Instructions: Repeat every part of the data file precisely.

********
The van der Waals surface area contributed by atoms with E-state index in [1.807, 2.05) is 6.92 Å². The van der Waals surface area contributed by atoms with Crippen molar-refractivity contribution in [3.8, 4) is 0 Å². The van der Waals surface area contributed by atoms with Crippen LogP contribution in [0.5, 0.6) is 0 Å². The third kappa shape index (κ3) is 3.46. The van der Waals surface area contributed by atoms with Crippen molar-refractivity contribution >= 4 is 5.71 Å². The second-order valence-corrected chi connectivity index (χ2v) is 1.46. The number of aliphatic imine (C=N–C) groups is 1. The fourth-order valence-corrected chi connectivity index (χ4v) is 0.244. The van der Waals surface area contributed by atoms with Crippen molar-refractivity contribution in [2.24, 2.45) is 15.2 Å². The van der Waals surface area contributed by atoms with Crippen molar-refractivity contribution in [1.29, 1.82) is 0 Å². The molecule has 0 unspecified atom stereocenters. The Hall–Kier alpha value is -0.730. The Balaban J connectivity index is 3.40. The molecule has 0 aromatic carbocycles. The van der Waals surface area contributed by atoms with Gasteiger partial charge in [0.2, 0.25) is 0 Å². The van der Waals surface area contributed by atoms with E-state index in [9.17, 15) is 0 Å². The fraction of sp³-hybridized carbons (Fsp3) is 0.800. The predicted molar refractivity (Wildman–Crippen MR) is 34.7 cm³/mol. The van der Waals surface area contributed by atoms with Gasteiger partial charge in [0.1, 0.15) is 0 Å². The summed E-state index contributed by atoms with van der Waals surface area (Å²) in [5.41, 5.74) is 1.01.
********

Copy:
The van der Waals surface area contributed by atoms with E-state index in [1.807, 2.05) is 6.92 Å². The van der Waals surface area contributed by atoms with Crippen molar-refractivity contribution in [3.8, 4) is 0 Å². The van der Waals surface area contributed by atoms with Crippen LogP contribution in [0.5, 0.6) is 0 Å². The third kappa shape index (κ3) is 3.46. The van der Waals surface area contributed by atoms with Crippen molar-refractivity contribution >= 4 is 5.71 Å². The second-order valence-corrected chi connectivity index (χ2v) is 1.46. The number of aliphatic imine (C=N–C) groups is 1. The fourth-order valence-corrected chi connectivity index (χ4v) is 0.244. The van der Waals surface area contributed by atoms with Crippen molar-refractivity contribution in [2.24, 2.45) is 15.2 Å². The van der Waals surface area contributed by atoms with Crippen molar-refractivity contribution in [1.29, 1.82) is 0 Å². The molecule has 0 unspecified atom stereocenters. The Hall–Kier alpha value is -0.730. The Balaban J connectivity index is 3.40. The molecule has 0 aromatic carbocycles. The van der Waals surface area contributed by atoms with Gasteiger partial charge in [0.2, 0.25) is 0 Å². The van der Waals surface area contributed by atoms with E-state index in [9.17, 15) is 0 Å². The fraction of sp³-hybridized carbons (Fsp3) is 0.800. The predicted molar refractivity (Wildman–Crippen MR) is 34.7 cm³/mol. The van der Waals surface area contributed by atoms with Gasteiger partial charge in [0.1, 0.15) is 0 Å². The summed E-state index contributed by atoms with van der Waals surface area (Å²) in [5.41, 5.74) is 1.01.